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I Shall Be Remembered - The Story of Madame de Pompadour
Published on Friday, 10 August 2012
2

2 stars

Venue150 @ EICC (venue website)
Theatre
2-12 Aug, 1:45pm-3:05pm; 15-19 Aug, 12:00pm-1:20pm
Reviewed by Brianne Moore

 Parents or guardians should consider the content of this show if children are attending.
 Free and unticketed. No pre-booking required.

How much of our lives is based on destiny? Must destiny dictate everything, or can it be altered? These are the questions posed again and again throughout I Shall Be Remembered, a one-woman show focused on the life of Madame de Pompadour, the highly influential mistress of France's King Louis XVI. From the time a fortune-teller declared Pompadour's destiny was to be the king's companion, she was set on that path, even though it meant abandoning her beloved only child and becoming one of the most reviled women in France.

The show is ambitious – relying on a single actress, Elaine Montgomerie, to portray Pompadour and carry the entire story of this fascinating woman's life. And there's a lot of ground to cover: Pompadour was a noted patron of the arts, friend of philosophers and writers, and extremely politically influential, particularly during the Seven Years' War (a disastrous war for France, whose losses were mostly, probably unfairly, blamed on her). Montgomerie receives brief assists from a dry, documentary-like voiceover that seemed entirely unnecessary to me, as it mostly just repeated what we'd already heard or seen from her.  

The voiceover, unfortunately, was the least of the problems. The show is crying out to be a nuanced portrait of a complicated woman who, we learn, navigated her way from the middle classes into the backstabbing, cutthroat world of Versailles. Yet the Pompadour presented on stage here is frivolous, spendthrift, and insultingly foolish. Her flippancy made the entire show feel flat; moments that should have been weighty and important, like the death of her mother and the struggles of the war, were quickly laughed off as she moved on to other matters like having a new portrait painted. Her constant harping on appearances and the physical trappings of wealth made her seem empty-headed and shallow, neglecting the balancing point that she was using her position to promote the arts in France (though there is a brief mention of her support of Sevres porcelain).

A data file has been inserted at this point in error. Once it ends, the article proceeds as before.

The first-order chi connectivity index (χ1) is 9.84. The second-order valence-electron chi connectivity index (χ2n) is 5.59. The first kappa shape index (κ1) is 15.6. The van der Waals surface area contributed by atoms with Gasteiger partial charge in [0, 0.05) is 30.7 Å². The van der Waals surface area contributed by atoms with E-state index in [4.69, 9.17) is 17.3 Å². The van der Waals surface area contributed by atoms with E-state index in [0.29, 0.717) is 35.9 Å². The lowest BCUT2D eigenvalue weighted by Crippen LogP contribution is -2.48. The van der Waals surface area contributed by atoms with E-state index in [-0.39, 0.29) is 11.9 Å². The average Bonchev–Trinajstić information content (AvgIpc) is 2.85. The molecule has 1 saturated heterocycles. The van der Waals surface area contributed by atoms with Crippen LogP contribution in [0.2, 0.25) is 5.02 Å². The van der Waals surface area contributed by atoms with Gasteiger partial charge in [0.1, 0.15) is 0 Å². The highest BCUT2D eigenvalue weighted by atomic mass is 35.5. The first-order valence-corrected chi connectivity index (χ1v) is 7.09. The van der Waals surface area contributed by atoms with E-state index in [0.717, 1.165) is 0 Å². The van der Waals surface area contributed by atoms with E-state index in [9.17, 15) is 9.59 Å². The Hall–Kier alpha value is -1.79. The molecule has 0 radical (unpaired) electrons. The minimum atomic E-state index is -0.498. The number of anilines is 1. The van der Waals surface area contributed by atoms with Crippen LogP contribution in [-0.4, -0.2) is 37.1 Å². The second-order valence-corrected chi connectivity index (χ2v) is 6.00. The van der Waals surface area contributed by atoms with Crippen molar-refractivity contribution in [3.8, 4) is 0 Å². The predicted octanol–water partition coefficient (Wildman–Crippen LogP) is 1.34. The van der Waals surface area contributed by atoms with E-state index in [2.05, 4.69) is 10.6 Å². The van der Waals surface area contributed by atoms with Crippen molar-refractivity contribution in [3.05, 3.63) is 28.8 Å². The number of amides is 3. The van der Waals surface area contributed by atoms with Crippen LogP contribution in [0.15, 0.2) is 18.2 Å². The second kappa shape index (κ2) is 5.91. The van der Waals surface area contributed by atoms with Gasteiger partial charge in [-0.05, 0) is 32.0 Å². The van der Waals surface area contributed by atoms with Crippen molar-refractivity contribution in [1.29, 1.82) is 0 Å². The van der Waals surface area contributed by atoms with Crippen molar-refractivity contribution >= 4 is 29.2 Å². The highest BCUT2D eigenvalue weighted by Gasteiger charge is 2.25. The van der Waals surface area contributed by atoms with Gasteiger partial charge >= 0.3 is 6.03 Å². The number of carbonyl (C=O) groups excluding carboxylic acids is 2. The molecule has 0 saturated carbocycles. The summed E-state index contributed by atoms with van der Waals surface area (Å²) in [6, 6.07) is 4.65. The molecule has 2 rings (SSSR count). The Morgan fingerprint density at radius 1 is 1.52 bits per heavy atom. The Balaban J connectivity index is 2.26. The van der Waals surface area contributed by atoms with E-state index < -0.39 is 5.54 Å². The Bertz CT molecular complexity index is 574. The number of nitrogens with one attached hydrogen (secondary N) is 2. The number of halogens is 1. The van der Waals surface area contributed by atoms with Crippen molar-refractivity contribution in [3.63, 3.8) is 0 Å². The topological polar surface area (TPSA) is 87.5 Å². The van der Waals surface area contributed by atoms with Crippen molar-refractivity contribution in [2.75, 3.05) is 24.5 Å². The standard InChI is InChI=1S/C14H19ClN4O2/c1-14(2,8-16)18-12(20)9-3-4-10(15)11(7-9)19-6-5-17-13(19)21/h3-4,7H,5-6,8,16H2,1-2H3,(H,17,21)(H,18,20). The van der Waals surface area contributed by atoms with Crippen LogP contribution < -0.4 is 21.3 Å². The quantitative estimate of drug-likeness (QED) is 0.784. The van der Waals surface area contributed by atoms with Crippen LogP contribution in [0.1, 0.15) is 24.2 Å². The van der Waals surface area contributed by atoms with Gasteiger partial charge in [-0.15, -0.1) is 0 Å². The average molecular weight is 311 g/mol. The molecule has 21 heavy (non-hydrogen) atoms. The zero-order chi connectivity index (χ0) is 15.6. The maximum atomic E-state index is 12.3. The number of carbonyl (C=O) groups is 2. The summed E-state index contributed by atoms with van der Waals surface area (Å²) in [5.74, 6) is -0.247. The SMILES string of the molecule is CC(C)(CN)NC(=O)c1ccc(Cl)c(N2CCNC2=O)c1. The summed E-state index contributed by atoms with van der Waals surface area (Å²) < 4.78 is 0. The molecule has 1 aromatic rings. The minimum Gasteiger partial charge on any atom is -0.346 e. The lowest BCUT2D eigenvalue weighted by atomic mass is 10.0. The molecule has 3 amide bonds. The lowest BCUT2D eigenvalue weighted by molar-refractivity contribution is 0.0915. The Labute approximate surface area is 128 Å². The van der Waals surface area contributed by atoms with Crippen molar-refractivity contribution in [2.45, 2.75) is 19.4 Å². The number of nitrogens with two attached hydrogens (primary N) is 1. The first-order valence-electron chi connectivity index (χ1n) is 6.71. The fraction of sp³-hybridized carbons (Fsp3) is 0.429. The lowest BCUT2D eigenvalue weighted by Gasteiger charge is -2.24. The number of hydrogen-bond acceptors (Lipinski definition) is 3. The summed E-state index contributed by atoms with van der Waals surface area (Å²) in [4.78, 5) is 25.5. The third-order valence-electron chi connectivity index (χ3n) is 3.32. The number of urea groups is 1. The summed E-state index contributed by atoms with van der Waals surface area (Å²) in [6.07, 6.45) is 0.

This show had so many opportunities to say something interesting that it actually made me sad to see it. There was no notion of how incredibly creepy it was for Pompadour to be groomed from childhood by her own mother and her mother's lover to hop into the king's bed – and nor is there any indication that this was really the only way a woman of the time could gain power and influence. Pompadour giggles her way right through all that, wasting an opportunity to teach the audience something about the plight of women in the 18th century. When she talks about her struggle to be accepted at Versailles, she sounds more like a petulant teenager wailing that everyone's so mean, instead of a woman out of her depth who managed to nimbly outsmart very dangerous enemies.

There are occasional moments where she shows some real emotion, such as when she's talking about the death of her young daughter – but she moves along from these so quickly it left me with mood whiplash, and made it difficult for me to ever feel sorry for her. It would have been helpful for the actress to visibly put on a mask of gaiety, to show the audience that that's what was expected of her: a nice, happy face for the king at all times. Versailles was a place of artifice and playacting, and Pompadour was a great actress. We get no sense of that here.

I Shall Be Remembered is unlikely to please most audiences.  Theatre lovers will be put off by the unsympathetic, one-note character and strange, out-of-place voiceover – while history buffs will likely be repelled by such an unnuanced portrayal of this bright, influential woman. Her obsession, reflected throughout the show, with being fondly remembered, is betrayed by the show itself. Both Pompadour and the audience deserve better.

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